A few summers ago, as my family pulled into our Kirkwood driveway after a vacation, my yardwork addiction hit a low point.
Before unloading a single boogie board or sand-dusted chair, I scurried into our front yard and yanked out a few weeds. I couldn’t stand their presence another second. Although those particular weedy invaders—crabgrass and its ganglier cousin, cheatgrass—were huge enough to be offensive, I knew that pulling them before even turning off the home alarm was risky because neighbors could be watching. These are the same people who’ve chided me for being the “lawnmower man,” obsessed with fertilizer application and the watering needs of miniature Hinoki cypress trees (which are awesome). My front yard, wide open to the street like a stage, provides no harbor for hiding such afflictions. Anyone perturbed by a single dandelion is faced with a conundrum: Pluck it and be ridiculed—or do nothing and lose.
Sure enough, within a day of coming home from vacation, a pal who lives across the street wisecracked to my wife: He couldn’t even make it inside without doing yardwork!
It hasn’t always been this bad. Before buying a house in early 2014, I hadn’t mowed a lawn in at least a decade. I’d lived in a series of apartments and then a condo where weekends were spent deciding which bar to walk to, not winterizing a Cub Cadet. Back then, knowing the difference between Zoysia grass and fescue seemed like the death knell for youth, hipness, and freedom. But the advent of a second child meant kissing that lawn-free life goodbye.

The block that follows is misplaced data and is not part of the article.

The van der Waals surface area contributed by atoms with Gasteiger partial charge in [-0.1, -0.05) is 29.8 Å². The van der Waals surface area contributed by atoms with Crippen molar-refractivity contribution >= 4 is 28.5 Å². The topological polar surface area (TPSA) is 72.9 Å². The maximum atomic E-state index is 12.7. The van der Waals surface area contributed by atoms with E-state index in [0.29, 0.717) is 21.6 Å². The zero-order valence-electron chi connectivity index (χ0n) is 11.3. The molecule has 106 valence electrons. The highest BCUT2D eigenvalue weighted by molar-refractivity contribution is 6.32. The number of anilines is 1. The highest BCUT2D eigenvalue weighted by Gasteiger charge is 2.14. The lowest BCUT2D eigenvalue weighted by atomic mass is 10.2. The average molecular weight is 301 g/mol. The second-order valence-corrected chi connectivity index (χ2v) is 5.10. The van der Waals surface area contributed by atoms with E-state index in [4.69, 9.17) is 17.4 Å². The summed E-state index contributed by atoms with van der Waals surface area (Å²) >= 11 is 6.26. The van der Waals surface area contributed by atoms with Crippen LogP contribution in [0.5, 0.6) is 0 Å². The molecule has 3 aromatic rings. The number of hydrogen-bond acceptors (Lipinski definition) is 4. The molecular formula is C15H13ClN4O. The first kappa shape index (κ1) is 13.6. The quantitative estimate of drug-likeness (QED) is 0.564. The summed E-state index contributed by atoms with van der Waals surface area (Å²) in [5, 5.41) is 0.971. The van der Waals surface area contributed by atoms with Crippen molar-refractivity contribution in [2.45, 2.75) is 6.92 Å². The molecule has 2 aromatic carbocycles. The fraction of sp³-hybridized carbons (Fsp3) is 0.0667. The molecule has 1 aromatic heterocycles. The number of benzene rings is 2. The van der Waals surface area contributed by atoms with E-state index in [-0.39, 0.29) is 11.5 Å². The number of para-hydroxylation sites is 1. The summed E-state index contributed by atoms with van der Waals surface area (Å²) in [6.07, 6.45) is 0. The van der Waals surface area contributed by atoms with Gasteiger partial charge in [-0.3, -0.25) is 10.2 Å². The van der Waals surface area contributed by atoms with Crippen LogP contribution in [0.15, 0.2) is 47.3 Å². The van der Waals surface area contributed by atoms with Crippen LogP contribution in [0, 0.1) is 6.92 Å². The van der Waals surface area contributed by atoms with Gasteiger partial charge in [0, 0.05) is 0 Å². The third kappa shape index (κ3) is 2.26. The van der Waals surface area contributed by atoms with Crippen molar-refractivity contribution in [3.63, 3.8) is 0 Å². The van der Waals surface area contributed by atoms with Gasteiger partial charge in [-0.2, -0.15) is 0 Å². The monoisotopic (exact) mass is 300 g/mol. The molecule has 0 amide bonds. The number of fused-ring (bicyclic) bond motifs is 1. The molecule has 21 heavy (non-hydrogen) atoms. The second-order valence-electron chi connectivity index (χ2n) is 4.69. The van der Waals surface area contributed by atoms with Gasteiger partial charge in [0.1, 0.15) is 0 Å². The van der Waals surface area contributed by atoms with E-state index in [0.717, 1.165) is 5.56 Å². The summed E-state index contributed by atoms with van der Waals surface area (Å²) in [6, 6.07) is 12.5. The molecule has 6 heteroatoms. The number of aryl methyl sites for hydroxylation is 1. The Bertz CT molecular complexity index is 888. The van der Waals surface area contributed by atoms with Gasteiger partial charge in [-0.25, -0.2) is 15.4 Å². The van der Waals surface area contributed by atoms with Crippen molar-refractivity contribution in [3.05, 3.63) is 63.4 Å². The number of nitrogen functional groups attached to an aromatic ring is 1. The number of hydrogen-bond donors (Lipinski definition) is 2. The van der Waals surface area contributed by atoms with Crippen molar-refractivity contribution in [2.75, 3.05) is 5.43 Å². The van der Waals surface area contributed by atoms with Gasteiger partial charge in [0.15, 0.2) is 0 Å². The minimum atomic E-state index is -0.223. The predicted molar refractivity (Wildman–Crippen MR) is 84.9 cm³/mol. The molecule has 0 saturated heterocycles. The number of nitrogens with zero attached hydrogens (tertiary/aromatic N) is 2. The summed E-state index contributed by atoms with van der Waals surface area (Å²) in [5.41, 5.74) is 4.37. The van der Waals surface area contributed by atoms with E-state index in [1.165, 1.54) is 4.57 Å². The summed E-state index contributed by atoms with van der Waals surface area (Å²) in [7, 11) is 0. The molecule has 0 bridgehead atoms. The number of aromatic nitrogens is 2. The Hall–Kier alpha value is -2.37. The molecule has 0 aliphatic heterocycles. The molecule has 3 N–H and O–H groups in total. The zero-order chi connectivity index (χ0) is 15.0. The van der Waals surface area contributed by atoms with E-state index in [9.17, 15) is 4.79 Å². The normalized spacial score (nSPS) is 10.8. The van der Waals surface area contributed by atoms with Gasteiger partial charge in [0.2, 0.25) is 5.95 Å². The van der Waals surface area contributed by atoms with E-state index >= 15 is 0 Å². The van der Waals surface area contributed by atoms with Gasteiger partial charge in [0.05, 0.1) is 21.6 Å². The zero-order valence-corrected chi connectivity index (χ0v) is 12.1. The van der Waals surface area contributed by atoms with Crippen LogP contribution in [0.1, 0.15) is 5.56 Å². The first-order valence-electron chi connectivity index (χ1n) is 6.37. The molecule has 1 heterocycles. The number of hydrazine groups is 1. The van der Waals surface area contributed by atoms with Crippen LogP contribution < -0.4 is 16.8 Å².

“I soon found a curious delight in keeping it all alive, getting my hands dirty to raise it up right.”
Beyond the patchy Bermuda front yard, our homebuilder did little more than toss a few seeds in the sloped backyard. So, starting with a blank, red-clay palette, I gradually worked with local landscapers to transform our treeless property into a lush cornucopia of responsibility I was clueless to maintain. Still, I soon found a curious delight in keeping it all alive, getting my hands dirty to raise it up right.
At just one-fifth of an acre, my little urban lot is now home to a ludicrous array of decorative grasses, yucca, boxwoods, and 31 trees, including wax and crepe myrtles, Leyland cypress, two Japanese maples, and a now-towering row of Italian cypresses I call the Twelve Apostles. I’ve reared most of them up from saplings. And in a weird way, they feel like family, finding their way in this amorphous cityscape like my actual daughters.
What modicum of coolness I had left probably perished the instant I group-texted my buddies a hot tip about Home Depot mulch sales. But who cares? Yardwork is a great way to escape the madness of a houseful of kids, break a healthy sweat, check out new music on earbuds, and feel like you’ve earned a cold Corona in the shade. On a deeper level, for me, it’s a means of being creative and contributing to a greener planet. So, fellow lawn-care obsessives, keep luxuriating in the dewy sweetness of shorn grass and the fleeting satisfaction of neatly arranged mulch, worrying not about those snickering Joneses.